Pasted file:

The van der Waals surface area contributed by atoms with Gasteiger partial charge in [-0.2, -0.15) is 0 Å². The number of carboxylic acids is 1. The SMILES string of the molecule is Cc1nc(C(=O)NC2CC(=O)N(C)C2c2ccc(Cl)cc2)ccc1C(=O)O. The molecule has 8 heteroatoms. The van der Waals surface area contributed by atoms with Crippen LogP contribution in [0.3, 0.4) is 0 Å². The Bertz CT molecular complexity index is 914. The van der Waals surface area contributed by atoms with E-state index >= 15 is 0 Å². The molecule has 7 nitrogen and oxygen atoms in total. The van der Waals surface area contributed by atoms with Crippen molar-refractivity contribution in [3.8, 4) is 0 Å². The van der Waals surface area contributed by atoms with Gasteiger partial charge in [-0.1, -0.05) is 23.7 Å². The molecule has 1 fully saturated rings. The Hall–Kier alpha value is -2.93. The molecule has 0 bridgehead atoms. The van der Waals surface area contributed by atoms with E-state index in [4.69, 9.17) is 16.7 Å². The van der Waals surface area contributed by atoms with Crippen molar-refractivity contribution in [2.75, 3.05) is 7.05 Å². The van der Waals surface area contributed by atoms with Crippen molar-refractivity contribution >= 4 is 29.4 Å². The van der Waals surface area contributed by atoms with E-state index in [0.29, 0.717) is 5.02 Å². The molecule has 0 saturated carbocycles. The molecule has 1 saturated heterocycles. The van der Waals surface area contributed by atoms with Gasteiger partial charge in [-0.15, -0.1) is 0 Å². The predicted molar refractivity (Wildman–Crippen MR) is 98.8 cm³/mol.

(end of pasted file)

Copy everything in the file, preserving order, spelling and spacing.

The van der Waals surface area contributed by atoms with Gasteiger partial charge in [-0.2, -0.15) is 0 Å². The number of carboxylic acids is 1. The SMILES string of the molecule is Cc1nc(C(=O)NC2CC(=O)N(C)C2c2ccc(Cl)cc2)ccc1C(=O)O. The molecule has 8 heteroatoms. The van der Waals surface area contributed by atoms with Crippen LogP contribution in [0.3, 0.4) is 0 Å². The Bertz CT molecular complexity index is 914. The van der Waals surface area contributed by atoms with E-state index >= 15 is 0 Å². The molecule has 7 nitrogen and oxygen atoms in total. The van der Waals surface area contributed by atoms with Crippen molar-refractivity contribution in [3.8, 4) is 0 Å². The van der Waals surface area contributed by atoms with Gasteiger partial charge in [-0.1, -0.05) is 23.7 Å². The molecule has 1 fully saturated rings. The Hall–Kier alpha value is -2.93. The molecule has 0 bridgehead atoms. The van der Waals surface area contributed by atoms with E-state index in [4.69, 9.17) is 16.7 Å². The van der Waals surface area contributed by atoms with Crippen molar-refractivity contribution in [2.75, 3.05) is 7.05 Å². The van der Waals surface area contributed by atoms with Crippen molar-refractivity contribution >= 4 is 29.4 Å². The van der Waals surface area contributed by atoms with E-state index in [0.29, 0.717) is 5.02 Å². The molecule has 0 saturated carbocycles. The molecule has 1 saturated heterocycles. The van der Waals surface area contributed by atoms with Gasteiger partial charge in [-0.15, -0.1) is 0 Å². The predicted molar refractivity (Wildman–Crippen MR) is 98.8 cm³/mol.